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Thread: AMD To Drop Radeon HD 2000/3000/4000 Catalyst Support

  1. #191
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    Quote Originally Posted by Qaridarium View Post
    its only the discrepancy between what is and what could be
    Not really. It's sad that AMD doesn't have more money to spend on managing the Catalyst drivers, they could probably hire one or two more people to work full-time on porting the legacy-branch Catalyst drivers to new kernel/Xorg versions. But since 2006-2007 AMD have been paying the open source team (including all the lawyers and non-coding staff) to set up an infrastructure to support cards that are considered legacy. They could have spent that same money on keeping fglrx closed and supported multiple branches for multiple generations of cards, which is exactly what nvidia does, but they chose a different option.

    AMD hoped the free drivers would eventually reach 80% of the performance of fglrx, that's the only real failure because the performance isn't there. Bridgman has said the free driver development will happen faster with future generations of cards, and it'll have to get quicker if AMD don't have the resources to maintain fglrx for longer than 3 for an older generation of cards.

    I don't know what I'd buy if I had to buy a new linux desktop system now, free drivers are important to me but so is performance, so I think it'd be a toss-up between an integrated Intel system or a discrete AMD system with a mid-range Radeon card. I still don't think I need the performance of the closed-source nvidia options but their support by Wine games is always tempting.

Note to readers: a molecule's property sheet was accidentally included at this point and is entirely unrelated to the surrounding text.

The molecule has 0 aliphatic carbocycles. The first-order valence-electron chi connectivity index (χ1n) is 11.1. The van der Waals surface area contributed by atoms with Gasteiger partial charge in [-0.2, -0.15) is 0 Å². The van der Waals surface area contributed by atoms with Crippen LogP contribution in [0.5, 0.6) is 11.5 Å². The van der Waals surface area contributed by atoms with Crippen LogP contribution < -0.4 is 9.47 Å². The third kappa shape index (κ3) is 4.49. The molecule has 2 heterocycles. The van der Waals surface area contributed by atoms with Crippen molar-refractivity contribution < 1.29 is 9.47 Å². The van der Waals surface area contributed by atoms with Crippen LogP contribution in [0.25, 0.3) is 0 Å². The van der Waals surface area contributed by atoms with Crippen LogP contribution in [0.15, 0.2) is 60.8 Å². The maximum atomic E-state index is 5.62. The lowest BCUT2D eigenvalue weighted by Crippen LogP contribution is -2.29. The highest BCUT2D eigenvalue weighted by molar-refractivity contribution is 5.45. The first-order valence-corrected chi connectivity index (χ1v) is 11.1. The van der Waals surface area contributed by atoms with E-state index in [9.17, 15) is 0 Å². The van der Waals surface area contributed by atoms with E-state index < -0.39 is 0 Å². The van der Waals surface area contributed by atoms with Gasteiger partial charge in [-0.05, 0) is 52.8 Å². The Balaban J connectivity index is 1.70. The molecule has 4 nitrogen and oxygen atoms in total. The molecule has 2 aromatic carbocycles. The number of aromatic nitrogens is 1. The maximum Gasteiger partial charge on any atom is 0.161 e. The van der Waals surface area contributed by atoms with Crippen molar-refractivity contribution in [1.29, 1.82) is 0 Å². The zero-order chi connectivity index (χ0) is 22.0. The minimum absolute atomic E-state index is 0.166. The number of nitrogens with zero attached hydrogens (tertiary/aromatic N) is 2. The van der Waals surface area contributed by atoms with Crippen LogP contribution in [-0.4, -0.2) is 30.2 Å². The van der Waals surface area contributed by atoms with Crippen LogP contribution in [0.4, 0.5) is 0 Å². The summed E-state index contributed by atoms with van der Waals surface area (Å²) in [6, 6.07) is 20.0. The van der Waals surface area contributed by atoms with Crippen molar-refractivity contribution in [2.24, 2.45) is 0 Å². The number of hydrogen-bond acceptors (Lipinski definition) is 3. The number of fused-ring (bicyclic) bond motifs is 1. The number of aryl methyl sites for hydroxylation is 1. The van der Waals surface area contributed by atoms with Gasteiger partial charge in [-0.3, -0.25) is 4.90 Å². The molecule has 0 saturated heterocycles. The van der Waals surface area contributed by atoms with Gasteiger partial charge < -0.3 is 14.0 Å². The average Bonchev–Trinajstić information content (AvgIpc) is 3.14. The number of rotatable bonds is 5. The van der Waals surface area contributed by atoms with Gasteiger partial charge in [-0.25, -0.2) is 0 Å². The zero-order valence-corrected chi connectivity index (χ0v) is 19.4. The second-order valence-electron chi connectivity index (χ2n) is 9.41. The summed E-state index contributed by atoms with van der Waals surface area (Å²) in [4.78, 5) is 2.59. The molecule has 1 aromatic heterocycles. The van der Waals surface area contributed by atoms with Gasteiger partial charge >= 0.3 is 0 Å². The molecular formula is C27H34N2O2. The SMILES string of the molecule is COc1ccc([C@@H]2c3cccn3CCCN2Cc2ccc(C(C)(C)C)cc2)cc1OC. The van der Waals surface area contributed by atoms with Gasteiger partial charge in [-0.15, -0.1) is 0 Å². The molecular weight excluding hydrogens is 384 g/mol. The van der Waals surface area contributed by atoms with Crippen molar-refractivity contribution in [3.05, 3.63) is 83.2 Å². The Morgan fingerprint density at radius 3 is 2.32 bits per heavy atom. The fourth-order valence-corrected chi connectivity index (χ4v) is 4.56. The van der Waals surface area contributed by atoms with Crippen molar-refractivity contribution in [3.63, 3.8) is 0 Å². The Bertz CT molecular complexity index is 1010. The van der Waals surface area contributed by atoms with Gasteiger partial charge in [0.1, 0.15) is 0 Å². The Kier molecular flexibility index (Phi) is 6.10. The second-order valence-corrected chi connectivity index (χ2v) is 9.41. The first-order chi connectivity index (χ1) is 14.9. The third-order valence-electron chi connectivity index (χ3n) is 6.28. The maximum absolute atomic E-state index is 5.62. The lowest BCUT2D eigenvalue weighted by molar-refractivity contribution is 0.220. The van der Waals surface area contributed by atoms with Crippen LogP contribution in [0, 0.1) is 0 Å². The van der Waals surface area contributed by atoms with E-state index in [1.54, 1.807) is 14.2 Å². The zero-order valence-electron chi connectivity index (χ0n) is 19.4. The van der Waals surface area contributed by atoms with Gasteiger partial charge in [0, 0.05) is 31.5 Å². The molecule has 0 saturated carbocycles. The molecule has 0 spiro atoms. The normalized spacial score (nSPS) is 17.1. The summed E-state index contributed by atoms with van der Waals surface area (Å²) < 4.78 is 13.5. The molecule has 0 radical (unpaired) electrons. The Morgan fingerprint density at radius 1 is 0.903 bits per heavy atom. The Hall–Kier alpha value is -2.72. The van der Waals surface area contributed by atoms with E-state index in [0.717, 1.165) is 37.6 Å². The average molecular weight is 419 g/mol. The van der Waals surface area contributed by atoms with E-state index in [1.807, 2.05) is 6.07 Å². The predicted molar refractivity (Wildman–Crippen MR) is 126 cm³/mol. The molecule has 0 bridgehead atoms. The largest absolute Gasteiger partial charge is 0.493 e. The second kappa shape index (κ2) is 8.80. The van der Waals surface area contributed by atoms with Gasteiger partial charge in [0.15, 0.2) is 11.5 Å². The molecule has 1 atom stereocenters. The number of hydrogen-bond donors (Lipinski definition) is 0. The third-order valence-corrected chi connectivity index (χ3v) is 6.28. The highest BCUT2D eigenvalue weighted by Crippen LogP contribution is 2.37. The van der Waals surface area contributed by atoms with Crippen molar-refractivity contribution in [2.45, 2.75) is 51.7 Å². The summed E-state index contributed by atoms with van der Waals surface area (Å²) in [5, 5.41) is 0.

2. #192
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    Quote Originally Posted by grantek View Post
    AMD hoped the free drivers would eventually reach 80% of the performance of fglrx, that's the only real failure because the performance isn't there.
    I actually said we expected 60-70% based on an estimate of how much community development would happen. IIRC what we are seeing now is a bit higher on 3xx-5xx (especially 5xx) and a bit lower on 6xx and higher.

    Quote Originally Posted by grantek View Post
    Bridgman has said the free driver development will happen faster with future generations of cards, and it'll have to get quicker if AMD don't have the resources to maintain fglrx for longer than 3 for an older generation of cards.
    It *has* been starting earlier each generation and will continue to do so. For the current generation we started development well before launch but not as early as the proprietary driver. For the next generation we are more-or-less aligned with proprietary driver development.

  3. #193
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    Quote Originally Posted by bridgman View Post
    I actually said we expected 60-70% based on an estimate of how much community development would happen. IIRC what we are seeing now is a bit higher on 3xx-5xx (especially 5xx) and a bit lower on 6xx and higher.
    you claim 40-50% with a Radeon HD 6550D ?

    its more like 10-20%



    Quote Originally Posted by bridgman View Post
    It *has* been starting earlier each generation and will continue to do so. For the current generation we started development well before launch but not as early as the proprietary driver. For the next generation we are more-or-less aligned with proprietary driver development.
    the future will show us the result.

  4. #194
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    Quote Originally Posted by Qaridarium View Post
    you claim 40-50% with a Radeon HD 6550D ?

    its more like 10-20%
    At the same clocks, yes I think so (maybe a bit lower because there's been no tuning for the memory controller). At default clocks, obviously not.

  5. #195
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    Default Me to but Im still angry...

    Quote Originally Posted by chrisr View Post